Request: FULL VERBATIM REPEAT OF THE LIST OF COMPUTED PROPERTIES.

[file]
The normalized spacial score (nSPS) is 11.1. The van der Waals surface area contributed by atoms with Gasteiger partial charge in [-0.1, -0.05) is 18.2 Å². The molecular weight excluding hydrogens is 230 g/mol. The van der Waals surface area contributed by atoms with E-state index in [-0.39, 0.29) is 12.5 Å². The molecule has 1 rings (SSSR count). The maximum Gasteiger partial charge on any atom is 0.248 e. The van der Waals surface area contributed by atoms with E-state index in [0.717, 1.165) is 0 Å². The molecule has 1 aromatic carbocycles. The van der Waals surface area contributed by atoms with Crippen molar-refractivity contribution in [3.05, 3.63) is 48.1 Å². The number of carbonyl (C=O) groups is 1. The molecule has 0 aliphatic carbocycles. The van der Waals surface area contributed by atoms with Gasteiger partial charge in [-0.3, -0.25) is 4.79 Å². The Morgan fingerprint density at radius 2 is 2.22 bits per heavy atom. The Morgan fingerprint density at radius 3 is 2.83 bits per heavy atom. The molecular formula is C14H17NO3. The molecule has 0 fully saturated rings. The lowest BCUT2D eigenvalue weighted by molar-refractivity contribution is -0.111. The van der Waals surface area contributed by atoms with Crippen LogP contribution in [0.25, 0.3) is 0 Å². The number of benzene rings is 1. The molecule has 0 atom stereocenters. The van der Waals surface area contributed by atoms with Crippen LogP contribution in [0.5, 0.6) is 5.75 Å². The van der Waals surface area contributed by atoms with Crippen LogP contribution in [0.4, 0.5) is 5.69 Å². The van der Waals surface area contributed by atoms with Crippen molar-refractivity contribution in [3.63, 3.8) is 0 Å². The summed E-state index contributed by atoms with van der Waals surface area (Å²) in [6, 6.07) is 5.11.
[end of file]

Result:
The normalized spacial score (nSPS) is 11.1. The van der Waals surface area contributed by atoms with Gasteiger partial charge in [-0.1, -0.05) is 18.2 Å². The molecular weight excluding hydrogens is 230 g/mol. The van der Waals surface area contributed by atoms with E-state index in [-0.39, 0.29) is 12.5 Å². The molecule has 1 rings (SSSR count). The maximum Gasteiger partial charge on any atom is 0.248 e. The van der Waals surface area contributed by atoms with E-state index in [0.717, 1.165) is 0 Å². The molecule has 1 aromatic carbocycles. The van der Waals surface area contributed by atoms with Crippen molar-refractivity contribution in [3.05, 3.63) is 48.1 Å². The number of carbonyl (C=O) groups is 1. The molecule has 0 aliphatic carbocycles. The van der Waals surface area contributed by atoms with Gasteiger partial charge in [-0.3, -0.25) is 4.79 Å². The Morgan fingerprint density at radius 2 is 2.22 bits per heavy atom. The Morgan fingerprint density at radius 3 is 2.83 bits per heavy atom. The molecular formula is C14H17NO3. The molecule has 0 fully saturated rings. The lowest BCUT2D eigenvalue weighted by molar-refractivity contribution is -0.111. The van der Waals surface area contributed by atoms with Crippen LogP contribution in [0.25, 0.3) is 0 Å². The number of benzene rings is 1. The molecule has 0 atom stereocenters. The van der Waals surface area contributed by atoms with Crippen LogP contribution in [0.5, 0.6) is 5.75 Å². The van der Waals surface area contributed by atoms with Crippen LogP contribution in [0.4, 0.5) is 5.69 Å². The van der Waals surface area contributed by atoms with Crippen molar-refractivity contribution in [3.63, 3.8) is 0 Å². The summed E-state index contributed by atoms with van der Waals surface area (Å²) in [6, 6.07) is 5.11.